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Poll worker talks to a voter on April 7, 2020 in Madison, Wisconsin. (Photo: Andy Manis/Getty Images)

Can US Democracy Survive This Fall?

The 2022 midterms and the 2024 general elections will profoundly impact the trajectory of our political system.

Amy Goodman

 by Democracy Now!

The traditional horse race politics of Democrat versus Republican are being supplanted by a more fundamental confrontation between defenders of our democracy, flawed as it is, and those who call themselves patriots while pursuing authoritarianism. The Republican Party, in thrall to the cult of Donald Trump, is openly professing subversion of elections. Allied with armed militias, the GOP and its backers are working to bend or break the institutions of government.

The growing, rightwing militia movement adds the prospect of violence to the electoral process.

"We are in a crisis of democracy. We are not approaching a constitutional crisis; the crisis is upon us. And the question is: What do we do about it," Elie Mystal, justice correspondent for The Nation, asked on the Democracy Now! news hour.

President Joe Biden gave a primetime speech last week on the threats to democracy, calling out Donald Trump by name and repeatedly referencing "MAGA Republicans," the now-dominant "Make America Great Again" GOP faction entirely servile to Trump that embraces his lie that he won the 2020 election. Biden's backdrop was Philadelphia's Independence Hall, where two foundational documents of the United States were debated and signed: the Declaration of Independence and the U.S. Constitution.

"Donald Trump and the MAGA Republicans represent an extremism that threatens the very foundations of our republic," Biden said. "They look at the mob that stormed the United States Capitol on January 6th, brutally attacking law enforcement, not as insurrectionists who placed a dagger to the throat of our democracy, but…as patriots. They see their MAGA failure to stop a peaceful transfer of power after the 2020 election as preparation for the 2022 and 2024 elections. They tried everything last time to nullify the votes of 81 million people. This time, they're determined to succeed in thwarting the will of the people."

Traditionally, Republicans leaned on voter suppression as one of their key tactics. In 1980, conservative Republican activist Paul Weyrich said in a speech: "I don't want everybody to vote. Elections are not won by a majority of people, they never been from the beginning of our country, and they are not now … our leverage in the elections quite candidly goes up as the voting populace goes down."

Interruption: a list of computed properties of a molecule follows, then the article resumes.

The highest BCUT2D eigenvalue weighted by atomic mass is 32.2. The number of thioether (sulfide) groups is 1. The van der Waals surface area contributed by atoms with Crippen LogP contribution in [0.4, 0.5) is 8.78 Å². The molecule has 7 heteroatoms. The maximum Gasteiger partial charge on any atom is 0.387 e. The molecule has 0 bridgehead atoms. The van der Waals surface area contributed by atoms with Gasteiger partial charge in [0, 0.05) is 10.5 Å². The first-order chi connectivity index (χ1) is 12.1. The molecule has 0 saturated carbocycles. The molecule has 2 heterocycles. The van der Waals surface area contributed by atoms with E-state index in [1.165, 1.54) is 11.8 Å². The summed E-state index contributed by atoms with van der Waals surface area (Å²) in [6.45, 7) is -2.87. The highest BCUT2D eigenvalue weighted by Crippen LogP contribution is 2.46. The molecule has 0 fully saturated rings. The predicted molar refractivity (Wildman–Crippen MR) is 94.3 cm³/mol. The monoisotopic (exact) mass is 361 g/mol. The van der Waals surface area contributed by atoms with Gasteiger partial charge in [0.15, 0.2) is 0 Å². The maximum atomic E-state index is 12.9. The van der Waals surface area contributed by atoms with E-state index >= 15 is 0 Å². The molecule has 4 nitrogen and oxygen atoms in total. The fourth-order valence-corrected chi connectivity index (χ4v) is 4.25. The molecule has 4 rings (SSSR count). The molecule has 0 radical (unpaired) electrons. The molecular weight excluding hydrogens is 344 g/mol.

Now, Trump allies are seeking to more directly intervene in elections. The Brennan Center for Justice recently wrote a letter to state Associations of Election Officials, saying, "Insider threats are not a new phenomenon, nor are they unique to election security, but the current participation of election deniers in the election process, and active recruitment of more, has sparked an increase in breaches of the physical security of election equipment…those who manufacture distrust in elections use false claims that security has been breached or chain of custody broken as part of their efforts."

CNN obtained a video of a Michigan GOP training session for poll workers, with party officials instructing people to break election laws by infiltrating polling places to challenge voters, take video recordings illegally, and other actions to disrupt voting.

Florida Governor Ron DeSantis created the nation's first "election police force," with armed officers tasked with ferreting out election fraud that even DeSantis admits is almost non-existent. In August, this new police force arrested 20 people, mostly Black men, for voting after believing their right to vote as former felons had been restored. Many of them now face up to five years in prison. The chilling message is clear: voting while Black can be dangerous.

Trump-allied election deniers are also seeking higher office, winning Republican primaries with pledges to "decertify the 2020 election," a key Trump demand. Kari Lake, a former newscaster who is Arizona's Republican candidate for governor, has taken the pledge despite the fact that no such legal decertification process exists. Three Republican candidates for Secretary of State and Pennsylvania's Republican candidate for governor, along with scores of county clerk candidates have all embraced Trump's 2020 election lies. These elected offices actually run the elections.

"The Trump wing of the party and the MAGA Republicans have jumped the rails of constitutional democracy, of the factual universe and of representative democracy," Nancy MacLean, a historian of the right at Duke University, said on Democracy Now! "You cannot have a democracy in which one party does not accept the legitimacy of the other party's candidates, elected officials and the outcomes of elections. But that is where we have come with Donald Trump and the MAGA faction."

The growing, rightwing militia movement adds the prospect of violence to the electoral process. Trump recently said that if reelected he would consider "full pardons with an apology to many" of the January 6th, 2021 U.S. Capitol insurrectionists.

The 2022 midterms and the 2024 general elections will profoundly impact the trajectory of our political system. Elie Mystal's question is one we all must seriously consider: What are we going to do about it?


The original content of this program is licensed under a Creative Commons Attribution-Noncommercial-No Derivative Works 3.0 United States License.
Amy Goodman

Amy Goodman

Amy Goodman is the host and executive producer of Democracy Now!, a national, daily, independent, award-winning news program airing on over 1,400 public television and radio stations worldwide.

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